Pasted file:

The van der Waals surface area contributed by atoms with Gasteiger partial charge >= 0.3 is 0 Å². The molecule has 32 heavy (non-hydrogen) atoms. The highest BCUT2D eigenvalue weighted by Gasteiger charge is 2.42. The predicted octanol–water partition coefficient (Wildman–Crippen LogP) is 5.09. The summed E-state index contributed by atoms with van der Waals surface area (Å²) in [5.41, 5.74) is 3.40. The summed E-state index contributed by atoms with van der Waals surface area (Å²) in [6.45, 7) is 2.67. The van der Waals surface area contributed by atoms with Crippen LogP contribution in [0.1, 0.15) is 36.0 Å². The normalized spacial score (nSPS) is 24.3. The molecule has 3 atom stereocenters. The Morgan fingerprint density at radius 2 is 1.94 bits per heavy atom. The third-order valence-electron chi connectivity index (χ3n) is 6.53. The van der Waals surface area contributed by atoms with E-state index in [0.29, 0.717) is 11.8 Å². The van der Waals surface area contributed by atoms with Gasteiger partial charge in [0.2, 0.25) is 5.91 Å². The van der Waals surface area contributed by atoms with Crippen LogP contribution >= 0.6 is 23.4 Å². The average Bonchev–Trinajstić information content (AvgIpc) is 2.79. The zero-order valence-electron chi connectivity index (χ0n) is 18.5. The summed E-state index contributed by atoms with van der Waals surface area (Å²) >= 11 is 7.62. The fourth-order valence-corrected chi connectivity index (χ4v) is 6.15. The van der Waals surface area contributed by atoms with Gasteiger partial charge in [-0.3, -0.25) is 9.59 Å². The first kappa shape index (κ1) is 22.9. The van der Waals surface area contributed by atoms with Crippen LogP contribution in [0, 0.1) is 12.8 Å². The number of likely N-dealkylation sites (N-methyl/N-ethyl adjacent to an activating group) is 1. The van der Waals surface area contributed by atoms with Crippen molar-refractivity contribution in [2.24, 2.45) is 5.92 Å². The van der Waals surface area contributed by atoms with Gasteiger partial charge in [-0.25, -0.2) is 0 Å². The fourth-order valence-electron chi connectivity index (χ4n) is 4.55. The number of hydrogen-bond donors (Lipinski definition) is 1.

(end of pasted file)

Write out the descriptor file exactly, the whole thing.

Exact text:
The van der Waals surface area contributed by atoms with Gasteiger partial charge >= 0.3 is 0 Å². The molecule has 32 heavy (non-hydrogen) atoms. The highest BCUT2D eigenvalue weighted by Gasteiger charge is 2.42. The predicted octanol–water partition coefficient (Wildman–Crippen LogP) is 5.09. The summed E-state index contributed by atoms with van der Waals surface area (Å²) in [5.41, 5.74) is 3.40. The summed E-state index contributed by atoms with van der Waals surface area (Å²) in [6.45, 7) is 2.67. The van der Waals surface area contributed by atoms with Crippen LogP contribution in [0.1, 0.15) is 36.0 Å². The normalized spacial score (nSPS) is 24.3. The molecule has 3 atom stereocenters. The Morgan fingerprint density at radius 2 is 1.94 bits per heavy atom. The third-order valence-electron chi connectivity index (χ3n) is 6.53. The van der Waals surface area contributed by atoms with E-state index in [0.29, 0.717) is 11.8 Å². The van der Waals surface area contributed by atoms with Gasteiger partial charge in [0.2, 0.25) is 5.91 Å². The van der Waals surface area contributed by atoms with Crippen LogP contribution >= 0.6 is 23.4 Å². The average Bonchev–Trinajstić information content (AvgIpc) is 2.79. The zero-order valence-electron chi connectivity index (χ0n) is 18.5. The summed E-state index contributed by atoms with van der Waals surface area (Å²) >= 11 is 7.62. The fourth-order valence-corrected chi connectivity index (χ4v) is 6.15. The van der Waals surface area contributed by atoms with Gasteiger partial charge in [-0.3, -0.25) is 9.59 Å². The first kappa shape index (κ1) is 22.9. The van der Waals surface area contributed by atoms with Crippen LogP contribution in [0, 0.1) is 12.8 Å². The number of likely N-dealkylation sites (N-methyl/N-ethyl adjacent to an activating group) is 1. The van der Waals surface area contributed by atoms with Crippen molar-refractivity contribution in [2.24, 2.45) is 5.92 Å². The van der Waals surface area contributed by atoms with Gasteiger partial charge in [-0.25, -0.2) is 0 Å². The fourth-order valence-electron chi connectivity index (χ4n) is 4.55. The number of hydrogen-bond donors (Lipinski definition) is 1.